And then I had this dream that my whole family were just cartoon characters and our success had led to some crazy propaganda network called Fox News.
When the Democratic presidential candidates, led by John Edwards, pulled out of the March debate that was to be co-sponsored by the Nevada branch of the party and Fox News, the Wall Street Journal editorial page rendered the story thus: "The left blogosphere thinks the most popular cable-news network leans too far right, and so Democrats should not legitimate it by appearing." That's true as far as it goes--unusually so, given the source--but it does not go nearly far enough. For one thing, Fox is not a real news network. Just look at its reaction to the Democrats' refusal to play ball with them. On The Beltway Boys, Morton Kondracke likened Nevada Democrats to Communist propagandists. Bill O'Reilly found similarities between "radical" Nevada voters and Nazis. The channel's vice president, David Rhodes, accused Nevada Democrats of being "controlled by radical fringe out-of-state interest groups." As Media Matters's Eric Boehlert pointed out, "Of course, a real news organization wouldn't issue a nasty statement like that, nor would it give the statement exclusively to Matt Drudge, which Fox News did."
As the scrupulously fair-minded reporter Ron Brownstein notes, "Through its language, its news decisions and its hosts--[Fox] generally functions more like a cog in the Republican message machine than as a conventional news organization that attempts to abide, however imperfectly, by the traditional standards of (yes) fairness and balance."
Fox, like the American Enterprise Institute, the Heritage Foundation and the Washington Times, is a conservative counterestablishment institution designed to ape the functions of the real thing, doing double duty by firing up the troops with custom-crafted ideological spin, "analysis" and phony scholarship while confusing the rest of the world with nonsense disguised as news. Fox's journalistic transgressions are legion and need not detain us long here. A 2004 Center for Media and Public Affairs study found that at the height of the presidential campaign, just 13 percent of Fox News panelists' comments on Democratic candidate John Kerry were positive, compared with 50 percent for Bush. As Fox London bureau chief Scott Norvell has put it, "Even we at Fox News manage to get some lefties on the air occasionally and often let them finish their sentences before we club them to death and feed the scraps to Karl Rove and Bill O'Reilly."
Much of the MSM has played along with the Fox charade. The Wall Street Journal went so far as to publish a correction when a reporter termed the network "sympathetic to the Bush cause and popular with Republicans." And with the exception of a few combative on-air counterattacks--most notably by Bill Clinton and Barney Frank--so too have liberals and Democrats, offering themselves as bit players in Bart Simpson's nightmare. The network has made a specialty of promoting what might be termed "even the New Republic liberals"--that is, liberals who specialize in bashing liberals and liberalism. As Alex Koppelman demonstrated on Salon, Fox frequently features the likes of Susan Estrich complaining that Al Gore has gone "off the deep end" when he lays bare the Administration's deception in the "war on terror." Pat Caddell whines that only "the real fringe of this party" wants to unseat Joe Lieberman. And, of course, barely a night goes by that nasty Alan Colmes doesn't punch poor Sean Hannity in the knuckles with his face.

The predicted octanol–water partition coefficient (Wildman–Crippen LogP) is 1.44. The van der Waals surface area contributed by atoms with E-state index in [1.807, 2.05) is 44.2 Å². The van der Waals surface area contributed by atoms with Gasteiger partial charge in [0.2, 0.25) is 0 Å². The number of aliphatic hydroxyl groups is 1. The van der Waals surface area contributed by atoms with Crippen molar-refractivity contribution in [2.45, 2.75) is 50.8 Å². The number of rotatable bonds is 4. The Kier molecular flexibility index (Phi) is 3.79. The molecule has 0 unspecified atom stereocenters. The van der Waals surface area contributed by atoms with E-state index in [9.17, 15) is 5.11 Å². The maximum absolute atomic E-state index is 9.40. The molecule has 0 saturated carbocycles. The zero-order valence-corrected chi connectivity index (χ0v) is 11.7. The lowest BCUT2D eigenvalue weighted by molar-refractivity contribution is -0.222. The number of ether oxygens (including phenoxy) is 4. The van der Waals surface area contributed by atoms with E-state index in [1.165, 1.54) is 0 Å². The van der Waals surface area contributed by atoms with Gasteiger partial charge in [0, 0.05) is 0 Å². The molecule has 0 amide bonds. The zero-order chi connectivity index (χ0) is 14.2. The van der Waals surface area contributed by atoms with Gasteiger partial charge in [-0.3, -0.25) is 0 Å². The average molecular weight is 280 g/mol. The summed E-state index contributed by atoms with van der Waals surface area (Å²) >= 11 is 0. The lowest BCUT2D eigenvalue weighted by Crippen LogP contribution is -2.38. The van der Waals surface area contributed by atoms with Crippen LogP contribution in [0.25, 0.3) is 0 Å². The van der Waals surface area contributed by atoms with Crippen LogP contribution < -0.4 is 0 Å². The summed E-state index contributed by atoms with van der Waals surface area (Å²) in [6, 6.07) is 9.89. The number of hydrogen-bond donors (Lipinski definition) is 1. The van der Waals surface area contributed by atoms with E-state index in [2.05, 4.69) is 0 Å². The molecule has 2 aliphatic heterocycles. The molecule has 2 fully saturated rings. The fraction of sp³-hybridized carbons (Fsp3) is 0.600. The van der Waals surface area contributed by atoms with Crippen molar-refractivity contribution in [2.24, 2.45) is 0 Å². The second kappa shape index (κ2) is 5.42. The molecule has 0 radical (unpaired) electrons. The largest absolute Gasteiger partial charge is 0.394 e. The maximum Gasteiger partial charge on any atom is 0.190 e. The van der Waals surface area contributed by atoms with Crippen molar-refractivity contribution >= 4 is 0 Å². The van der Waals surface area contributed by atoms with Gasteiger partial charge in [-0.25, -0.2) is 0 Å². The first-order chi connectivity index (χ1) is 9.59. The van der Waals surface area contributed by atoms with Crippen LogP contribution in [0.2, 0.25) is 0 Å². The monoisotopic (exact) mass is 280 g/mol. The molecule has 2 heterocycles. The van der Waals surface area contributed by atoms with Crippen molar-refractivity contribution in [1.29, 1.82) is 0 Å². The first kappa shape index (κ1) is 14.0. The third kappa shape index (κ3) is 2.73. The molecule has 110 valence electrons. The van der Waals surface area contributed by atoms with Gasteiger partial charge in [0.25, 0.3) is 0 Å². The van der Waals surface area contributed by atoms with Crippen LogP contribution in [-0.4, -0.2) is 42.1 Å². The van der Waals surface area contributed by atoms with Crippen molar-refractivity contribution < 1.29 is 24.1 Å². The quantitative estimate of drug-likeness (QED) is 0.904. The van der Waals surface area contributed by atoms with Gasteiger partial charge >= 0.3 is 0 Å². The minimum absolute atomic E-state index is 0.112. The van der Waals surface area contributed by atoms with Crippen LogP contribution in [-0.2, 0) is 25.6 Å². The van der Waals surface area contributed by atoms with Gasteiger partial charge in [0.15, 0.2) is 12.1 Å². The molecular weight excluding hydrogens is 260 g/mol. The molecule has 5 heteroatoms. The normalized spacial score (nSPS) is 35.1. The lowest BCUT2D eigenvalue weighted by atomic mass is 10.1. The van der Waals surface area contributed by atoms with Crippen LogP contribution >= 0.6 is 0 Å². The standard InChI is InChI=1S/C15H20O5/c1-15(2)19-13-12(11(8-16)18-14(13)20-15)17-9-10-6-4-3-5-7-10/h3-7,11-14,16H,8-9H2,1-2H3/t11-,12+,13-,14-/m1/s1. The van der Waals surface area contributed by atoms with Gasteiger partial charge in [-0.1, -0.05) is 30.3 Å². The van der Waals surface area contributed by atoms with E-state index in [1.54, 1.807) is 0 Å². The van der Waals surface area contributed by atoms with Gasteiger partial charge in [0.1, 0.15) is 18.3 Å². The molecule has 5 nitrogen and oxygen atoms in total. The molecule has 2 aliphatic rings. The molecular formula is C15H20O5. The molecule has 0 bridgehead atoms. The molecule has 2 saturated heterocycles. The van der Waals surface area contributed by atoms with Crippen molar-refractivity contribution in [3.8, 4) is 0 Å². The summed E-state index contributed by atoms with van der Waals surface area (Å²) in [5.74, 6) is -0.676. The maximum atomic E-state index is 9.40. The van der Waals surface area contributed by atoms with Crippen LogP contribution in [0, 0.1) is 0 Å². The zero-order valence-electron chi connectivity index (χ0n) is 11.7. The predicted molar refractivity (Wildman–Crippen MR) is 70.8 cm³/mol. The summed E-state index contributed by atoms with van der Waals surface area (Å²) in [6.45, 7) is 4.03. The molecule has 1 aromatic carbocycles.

Fox viewers, according to a study by the University of Maryland's Program on International Policy Attitudes, become more misinformed about the world the more they watch the network. A recent survey by the Pew Research Center found viewers of The Daily Show and The Colbert Report likely to be better informed than the average Fox News consumer. But the impact of Fox's brand of fake news is not limited to its own viewers. When the hapless Katie Couric recently misreported that Barack Obama "grew up praying in a mosque," she was parroting a discredited Fox report that had appeared three months earlier.
The question of Fox's malevolence is settled. What remains is a disagreement among liberals over an appropriate response. Some argue that liberals ought to refuse to participate at all because it is impossible to do so without playing by Fox's fixed rules. But by sitting it out, the counterargument goes, they are shutting themselves off from cable's largest audience, and inviting the accusation of fear and wimpiness. What's more, there's money involved. A political reactionary personally, Rupert Murdoch is an equal opportunity corruptor when it comes to promoting his media businesses. Murdoch's NewsCorp gave only $5,000 last year to the Congressional Black Caucus's political action committee, but it is listed as a "Patron and Sponsor" on the webpage of the CBC foundation. Even so, Democrats wisely decided to pull out of yet a second Fox co-sponsored debate in April.
As John Edwards explained when announcing his withdrawal, "There's just no reason for Democrats to give Fox a platform to advance the right-wing agenda while pretending to be objective." He also noted that he had appeared on the network more than thirty times. Edwards is right. The proper response to a Fox attack disguised as a question is, "Well, Brit, I appeared on this biased show of yours to set your viewers straight about the BS you and your fellow right-wingers have been handing them. Now here's the truth..." This might shame the station some and alert Couric's producers, among others, that they'd better lift their "news" from a better class of journalist next time. With the constant stream of right-wing and MSM abuse having gone unanswered for so long, it's way past time liberals introduced their adversaries to the concept of the left hook--aimed at the right mouth.